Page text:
NEW YORK (CNNMoney) -- U.S. stocks ended in the red Tuesday, giving up an earlier rally, after the Federal Reserve kept rates unchanged and issued a tepid outlook.
The market also remained under pressure from a report that said German Chancellor Angela Merkel rejected the idea of increasing Europe's bailout fund.
The Dow Jones industrial average () lost 66 points, or 0.6%; the S&P 500 was ( ) fell 11 points, or 0.9%; and the Nasdaq dropped 33 points, or 1.3%.
All the major indexes started the day about 1% higher. But stocks pulled back after a Dow Jones report said that German Chancellor Angela Merkel has rejected suggestions to raise the funding limit for the European Stability Mechanism, or ESM, which currently stands at €500 billion. The fund goes into effect next year and may run alongside the €440 billion European Financial Stability Facility.
Though political leaders have been taking steps toward a resolution for the region's debt problems, the details have yet to be worked out.
The euro was under pressure, falling to its lowest level since mid-January and coming dangerously close to breaching the key $1.30 level against the dollar.
"All eyes are still on Europe," said Tim Ralph, portfolio manager at Biltmore Capital. Official meetings and statements will be minimal as the year come's to a close, but Ralph said that the market remains vulnerable to headline risks.
Investors are on watch for possible downgrades on European country credit ratings from Standard and Poor's, which warned last week that it may strip some of Europe's biggest economies, like Germany and France, of their AAA-rating.
Meanwhile, the Federal Reserve left interest rates unchanged, as expected, and said that the economy is expanding moderately, with some improvement in labor conditions.
However, the Fed also warned that "strains in global financial markets continue to pose significant downside risks to the economic outlook."
The central bank also kept mum on plans to improve its communications strategy next year.
"The Fed just gave us more of the same," noted Mark Lamkin, chief investment strategist at Lamkin Wealth Management. "There was a bit of optimism that they might open the door a little wider and take a step though, but they're not willing to risk using one of their last arrows -- like QE3 -- just yet."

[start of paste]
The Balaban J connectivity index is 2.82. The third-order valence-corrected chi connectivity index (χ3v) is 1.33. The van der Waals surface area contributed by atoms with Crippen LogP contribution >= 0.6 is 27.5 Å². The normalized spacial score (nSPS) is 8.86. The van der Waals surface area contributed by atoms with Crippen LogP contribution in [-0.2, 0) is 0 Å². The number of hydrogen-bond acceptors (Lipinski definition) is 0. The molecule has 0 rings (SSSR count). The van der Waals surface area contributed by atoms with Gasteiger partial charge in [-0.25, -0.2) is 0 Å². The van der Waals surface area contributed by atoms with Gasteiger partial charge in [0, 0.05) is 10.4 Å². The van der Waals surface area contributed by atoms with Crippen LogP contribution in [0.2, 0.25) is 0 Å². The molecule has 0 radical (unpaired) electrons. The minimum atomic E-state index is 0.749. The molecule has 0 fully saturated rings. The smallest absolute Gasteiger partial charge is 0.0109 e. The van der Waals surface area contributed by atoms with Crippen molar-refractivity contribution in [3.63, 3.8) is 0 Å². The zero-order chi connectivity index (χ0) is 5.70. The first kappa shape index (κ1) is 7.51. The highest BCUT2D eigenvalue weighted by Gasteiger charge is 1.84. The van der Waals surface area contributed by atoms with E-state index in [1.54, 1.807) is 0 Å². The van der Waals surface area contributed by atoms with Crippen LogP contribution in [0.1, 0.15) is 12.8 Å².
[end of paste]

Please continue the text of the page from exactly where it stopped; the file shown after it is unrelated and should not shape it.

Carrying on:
World markets: European stocks finished mixed. Britain's FTSE 100 ( ) ticked up 1%, while the DAX ( ) in Germany fell 0.3% and France's CAC 40 ( ) edged down 0.8%.
Asian markets ended lower. The Shanghai Composite () lost 1.9%, the Hang Seng ( ) in Hong Kong shed 0.7% and Japan's Nikkei ( ) declined 1.2%.
Companies: Former MF Global ( ) CEO Jon Corzine returned before Congress Tuesday, this time flanked by two former colleagues from the brokerage's parent company, MF Global Holdings: Chief operating officer Bradley Abelow and chief financial officer Henri Steenkamp.
Intel warned on Monday that it will badly miss its sales forecast for the current quarter, because of the worldwide hard drive shortage caused by massive floods in Thailand. Shares of Intel ( , Fortune 500) dropped nearly 4% in trading Monday, and continued to slip on Tuesday.
Netflix's (Fortune 500). On Monday, a spokesman for Netflix said the company doesn't comment on speculation.) stock fell a day after spiking on chatter that the company could be acquired by Verizon ( ,
Sales were expected to have increased by 0.6%, after a 0.5% increase the month prior.
Oil for January delivery rose $2.37 to settle at $100.14 a barrel.
Gold futures for February delivery fell $5.10 to settle at $1,663.10 an ounce.
Bonds: The price on the benchmark 10-year U.S. Treasury rose, pushing the yield down to 1.96% from 2.01% late Monday.
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